February 2017

Book Review: Strictly (Mining) Boardroom – Volume II

  • By Reviewed by Ivy Chen MAusIMM, Principal Consultant, CSA Global

by Allan Trench and John Sykes

As the subtitle suggests, this book is a practitioner’s guide for the next generation of directors.

The book is a handy collection of short articles originally published in the Strictly Boardroom series at miningnews.net. 

The episodic structure of the book makes it a convenient reference to dip in and out of as needed, and it is a very useful addition to a desktop bookshelf. The key insights at the end of each section are also valuable. The nine sections (slightly paraphrased) are:

  • In the boardroom
  • Strategic management
  • Looking to the future
  • At the coal face
  • Competition and excellence
  • Exploration strategy
  • Exploration management
  • Mineral economics and finance
  • Mineral policy and regulation.

The articles reflect the experience of both authors as geologists and mineral economists, with the content aimed more at the junior to mid-tier resources sector and not the big end of town.

Pragmatic governance advice is offered, gleaned from the authors’ experience as well as from interviewing industry figures. I particularly valued the commentary around traps and pitfalls to avoid. The first section’s emphasis on boardroom culture, and the effective receipt and transmission of communication, is also noteworthy – too often the emphasis is on effective delivery but not how to listen and process.

Strategic management is discussed in section two. The key takeaway here is the importance of understanding the core business and markets. Balanced measures of innovation, diversification and a healthy dash of luck round out the formula for strategic success.

Looking to the future and managing the present are covered in sections three to seven, with the same pragmatism and common sense offered in highly readable bites. Successful strategy relies on spotting future opportunities and setting the company up to take advantage of them. Many companies sink or swim depending on whether this is seen as wildly optimistic crystal ball gazing or forecasts with a reasonable economic basis. In light of this, Trench and Sykes examine the value of using trend analysis and scenario planning.

The intricacies of being a resources company director are discussed, covering situations that range from exploration junior to emerging producer and onto being a diversified, multi-commodity, multi-project mid-tier company.  Those who work in the industry recognise that every project has its unique traits. Trench and Sykes choose very apt phrases to disabuse anyone of the notion that there are any templates to run a resources company – there is no Toyota, Google or Apple of mining. A personal favourite quote of mine: ‘mining emperors wear few clothes’. The imagery is quite delectable!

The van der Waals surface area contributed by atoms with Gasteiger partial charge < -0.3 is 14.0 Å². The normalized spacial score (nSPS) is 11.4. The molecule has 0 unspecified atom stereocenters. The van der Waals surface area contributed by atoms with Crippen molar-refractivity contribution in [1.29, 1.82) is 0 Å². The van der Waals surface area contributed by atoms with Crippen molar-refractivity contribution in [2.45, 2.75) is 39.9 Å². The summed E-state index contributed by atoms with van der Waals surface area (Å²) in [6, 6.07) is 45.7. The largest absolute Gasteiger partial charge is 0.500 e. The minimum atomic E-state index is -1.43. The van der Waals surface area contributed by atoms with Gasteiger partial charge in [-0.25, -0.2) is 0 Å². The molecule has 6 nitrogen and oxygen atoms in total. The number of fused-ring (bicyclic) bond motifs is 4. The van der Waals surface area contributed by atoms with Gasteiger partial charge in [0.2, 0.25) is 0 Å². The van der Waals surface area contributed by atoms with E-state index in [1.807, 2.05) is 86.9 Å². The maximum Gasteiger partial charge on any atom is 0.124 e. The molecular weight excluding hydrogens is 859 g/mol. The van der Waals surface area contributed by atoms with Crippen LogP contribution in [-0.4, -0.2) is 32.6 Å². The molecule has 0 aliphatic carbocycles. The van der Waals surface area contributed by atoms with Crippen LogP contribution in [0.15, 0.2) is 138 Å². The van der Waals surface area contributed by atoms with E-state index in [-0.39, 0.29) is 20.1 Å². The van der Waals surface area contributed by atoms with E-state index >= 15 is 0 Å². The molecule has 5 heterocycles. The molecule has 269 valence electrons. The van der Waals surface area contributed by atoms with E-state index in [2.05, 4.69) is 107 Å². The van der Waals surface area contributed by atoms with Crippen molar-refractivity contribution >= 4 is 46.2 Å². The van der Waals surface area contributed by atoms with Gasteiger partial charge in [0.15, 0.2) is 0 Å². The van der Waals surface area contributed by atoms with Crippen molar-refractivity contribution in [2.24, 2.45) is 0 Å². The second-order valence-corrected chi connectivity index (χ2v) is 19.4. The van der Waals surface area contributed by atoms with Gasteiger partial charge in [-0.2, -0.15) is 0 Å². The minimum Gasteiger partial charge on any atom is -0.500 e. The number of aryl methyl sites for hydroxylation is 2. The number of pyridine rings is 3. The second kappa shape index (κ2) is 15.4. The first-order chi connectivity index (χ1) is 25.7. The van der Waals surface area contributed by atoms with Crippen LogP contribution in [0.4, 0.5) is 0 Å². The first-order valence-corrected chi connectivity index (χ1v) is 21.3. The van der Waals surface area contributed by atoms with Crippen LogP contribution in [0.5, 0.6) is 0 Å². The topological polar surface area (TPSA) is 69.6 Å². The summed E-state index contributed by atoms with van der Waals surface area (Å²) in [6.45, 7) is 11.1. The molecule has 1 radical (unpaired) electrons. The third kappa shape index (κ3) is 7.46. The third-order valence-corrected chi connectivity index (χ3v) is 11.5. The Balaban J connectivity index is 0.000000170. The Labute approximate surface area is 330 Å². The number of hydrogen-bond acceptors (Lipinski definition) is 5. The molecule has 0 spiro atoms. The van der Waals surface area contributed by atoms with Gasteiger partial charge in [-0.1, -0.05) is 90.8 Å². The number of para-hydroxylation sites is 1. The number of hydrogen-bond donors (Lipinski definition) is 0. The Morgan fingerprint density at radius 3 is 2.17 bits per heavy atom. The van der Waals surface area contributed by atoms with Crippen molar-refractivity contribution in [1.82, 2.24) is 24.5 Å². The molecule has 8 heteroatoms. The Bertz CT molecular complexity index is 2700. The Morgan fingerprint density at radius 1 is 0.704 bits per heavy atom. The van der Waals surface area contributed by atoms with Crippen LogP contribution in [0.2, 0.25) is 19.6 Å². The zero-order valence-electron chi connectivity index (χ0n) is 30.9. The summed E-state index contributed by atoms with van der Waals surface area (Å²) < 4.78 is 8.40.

Trench and Sykes make a strong point that a company’s culture, morale and resulting performance are strongly guided by the directors. In an industry downturn, this is the difference between survivors and casualties.

Throughout the volume, there is a thoughtful examination of the inclusion of more women in the resources industry at all levels and how this might best be accomplished through an evolutionary process rather than revolutionary.

The final two sections cover mineral economics, finance, regulation and policy – areas that a director needs to understand but generally cannot control to any great degree. The expertise of both authors in these areas is evident, and these sections represent a nicely succinct guide and primer. The capacity for government and the general non-mining population to impact our industry are covered objectively and are a good reminder that we do not operate in a vacuum – we have neighbours and others that we need to consider as we make our plans and operate.

My only minor grievance with this highly informative volume is that it is light on discussion of my own areas of ignorance, namely mine planning and design and processing. Perhaps the next volume will include a chapter or two on these topics.

I would recommend this book as valuable reading for resources industry directors and an aide-mémoire for the more experienced ones. The minimal use of jargon and the almost ‘chatty’ tone make this book a good overview for non-industry readers with an interest in what we do and how we do it.

Strictly (Mining) Boardroom is available from www.majorstreet.com.au.

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